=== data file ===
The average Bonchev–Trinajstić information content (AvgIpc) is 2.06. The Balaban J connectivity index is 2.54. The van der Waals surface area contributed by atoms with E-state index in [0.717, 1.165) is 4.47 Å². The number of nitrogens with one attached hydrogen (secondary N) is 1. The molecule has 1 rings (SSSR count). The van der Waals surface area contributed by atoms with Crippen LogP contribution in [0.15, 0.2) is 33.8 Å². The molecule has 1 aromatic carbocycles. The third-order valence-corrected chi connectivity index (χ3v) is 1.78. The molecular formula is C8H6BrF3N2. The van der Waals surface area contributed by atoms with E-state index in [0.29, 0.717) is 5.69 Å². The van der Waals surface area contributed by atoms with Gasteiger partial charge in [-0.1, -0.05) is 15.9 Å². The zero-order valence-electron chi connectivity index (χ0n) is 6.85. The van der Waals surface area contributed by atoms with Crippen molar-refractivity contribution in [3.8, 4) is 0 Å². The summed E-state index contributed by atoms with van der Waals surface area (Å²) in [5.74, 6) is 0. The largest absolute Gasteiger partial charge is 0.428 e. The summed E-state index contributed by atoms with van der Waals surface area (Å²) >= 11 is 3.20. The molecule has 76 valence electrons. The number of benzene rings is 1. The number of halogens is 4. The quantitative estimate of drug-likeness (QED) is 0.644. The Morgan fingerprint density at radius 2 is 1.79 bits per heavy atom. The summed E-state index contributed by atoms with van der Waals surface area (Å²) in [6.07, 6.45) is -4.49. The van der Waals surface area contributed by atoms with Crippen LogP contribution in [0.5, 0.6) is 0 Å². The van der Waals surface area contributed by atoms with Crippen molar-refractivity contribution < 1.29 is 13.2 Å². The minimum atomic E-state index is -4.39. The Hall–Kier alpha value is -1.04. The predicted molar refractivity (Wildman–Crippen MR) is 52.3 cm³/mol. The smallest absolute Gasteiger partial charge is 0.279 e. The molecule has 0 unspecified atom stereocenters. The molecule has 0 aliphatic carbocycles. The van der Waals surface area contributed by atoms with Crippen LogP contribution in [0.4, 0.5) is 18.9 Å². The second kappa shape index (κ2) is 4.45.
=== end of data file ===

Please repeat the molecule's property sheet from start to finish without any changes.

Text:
The average Bonchev–Trinajstić information content (AvgIpc) is 2.06. The Balaban J connectivity index is 2.54. The van der Waals surface area contributed by atoms with E-state index in [0.717, 1.165) is 4.47 Å². The number of nitrogens with one attached hydrogen (secondary N) is 1. The molecule has 1 rings (SSSR count). The van der Waals surface area contributed by atoms with Crippen LogP contribution in [0.15, 0.2) is 33.8 Å². The molecule has 1 aromatic carbocycles. The third-order valence-corrected chi connectivity index (χ3v) is 1.78. The molecular formula is C8H6BrF3N2. The van der Waals surface area contributed by atoms with E-state index in [0.29, 0.717) is 5.69 Å². The van der Waals surface area contributed by atoms with Gasteiger partial charge in [-0.1, -0.05) is 15.9 Å². The zero-order valence-electron chi connectivity index (χ0n) is 6.85. The van der Waals surface area contributed by atoms with Crippen molar-refractivity contribution in [3.8, 4) is 0 Å². The summed E-state index contributed by atoms with van der Waals surface area (Å²) in [5.74, 6) is 0. The largest absolute Gasteiger partial charge is 0.428 e. The summed E-state index contributed by atoms with van der Waals surface area (Å²) >= 11 is 3.20. The molecule has 76 valence electrons. The number of benzene rings is 1. The number of halogens is 4. The quantitative estimate of drug-likeness (QED) is 0.644. The Morgan fingerprint density at radius 2 is 1.79 bits per heavy atom. The summed E-state index contributed by atoms with van der Waals surface area (Å²) in [6.07, 6.45) is -4.49. The van der Waals surface area contributed by atoms with Crippen LogP contribution in [0.5, 0.6) is 0 Å². The van der Waals surface area contributed by atoms with Crippen molar-refractivity contribution < 1.29 is 13.2 Å². The minimum atomic E-state index is -4.39. The Hall–Kier alpha value is -1.04. The predicted molar refractivity (Wildman–Crippen MR) is 52.3 cm³/mol. The smallest absolute Gasteiger partial charge is 0.279 e. The molecule has 0 unspecified atom stereocenters. The molecule has 0 aliphatic carbocycles. The van der Waals surface area contributed by atoms with Crippen LogP contribution in [0.4, 0.5) is 18.9 Å². The second kappa shape index (κ2) is 4.45.